Obama adds a children's book to his publishing credentials
Obama will fulfill a deal with his publisher by bringing out a children's book this fall.
There's yet one more book to file under "O" for Obama. "Of Thee I Sing: A Letter to My Daughters," an illustrated children's book titled by the president, will be released on Nov. 16.
According to the book's publisher, "Of Thee I Sing" is "a moving tribute to thirteen groundbreaking Americans and the ideals that have shaped our nation – from the artistry of Georgia O’Keeffe, to the courage of Jackie Robinson, to the patriotism of George Washington." The book will be illustrated by well known author and illustrator Loren Long (author of "Otis" and other children's titles).
The publication of "Of Thee I Sing" completes a three-book, $1.9 million deal Obama signed with Random House while he was still an Illinois senator, including his earlier bestselling titles "Dreams from My Father" and "The Audacity of Hope."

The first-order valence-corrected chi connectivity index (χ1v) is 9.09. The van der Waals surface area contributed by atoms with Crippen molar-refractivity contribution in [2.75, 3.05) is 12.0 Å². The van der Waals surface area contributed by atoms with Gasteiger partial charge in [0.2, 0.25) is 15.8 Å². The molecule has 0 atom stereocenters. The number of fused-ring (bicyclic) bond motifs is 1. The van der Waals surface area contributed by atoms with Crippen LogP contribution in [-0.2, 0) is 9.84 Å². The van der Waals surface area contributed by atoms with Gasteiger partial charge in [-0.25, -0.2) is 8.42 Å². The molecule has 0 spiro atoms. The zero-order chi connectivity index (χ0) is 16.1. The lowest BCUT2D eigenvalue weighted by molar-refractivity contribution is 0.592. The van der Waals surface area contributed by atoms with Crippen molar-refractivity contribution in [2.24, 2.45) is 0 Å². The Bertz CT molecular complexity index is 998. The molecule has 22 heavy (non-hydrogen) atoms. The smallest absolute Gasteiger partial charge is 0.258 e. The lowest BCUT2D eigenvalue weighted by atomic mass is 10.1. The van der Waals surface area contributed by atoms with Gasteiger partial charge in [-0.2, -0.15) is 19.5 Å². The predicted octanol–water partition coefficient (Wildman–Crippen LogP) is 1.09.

However, if there's more room in the "Obama" section of your personal library, there's no need to stop at books by the president. Quite a number of titles by members of the Obama family are now available. These include: a memoir called "Homeland" by the president's halfbrother George; an upcoming children's book called "Ladder to the Moon" by his halfsister Maya Soetoro-Ng; a memoir called “A Game of Character” by his brother-in-law Craig Robinson; and "Surviving Against the Odds: Village Industry in Indonesia," the doctoral dissertation of his mother, S. Ann Dunham, which was published posthumously by Duke University Press last year.
And if that's still not enough Obama for you, you can also look forward to a foreword by the president that will appear in Nelson Mandela's private diaries, "Conversations with Myself," due out in October, and an upcoming young-adult version of "Dreams from My Father."
The Nov. 16 release of "Of Thee I Sing" has been carefully timed to ensure that the book lands in bookstores at just the right moment – two weeks after midterm elections but still in plenty of time for holiday shopping.
A 500,000-copy first printing is expected.
Marjorie Kehe is the Monitor's book editor.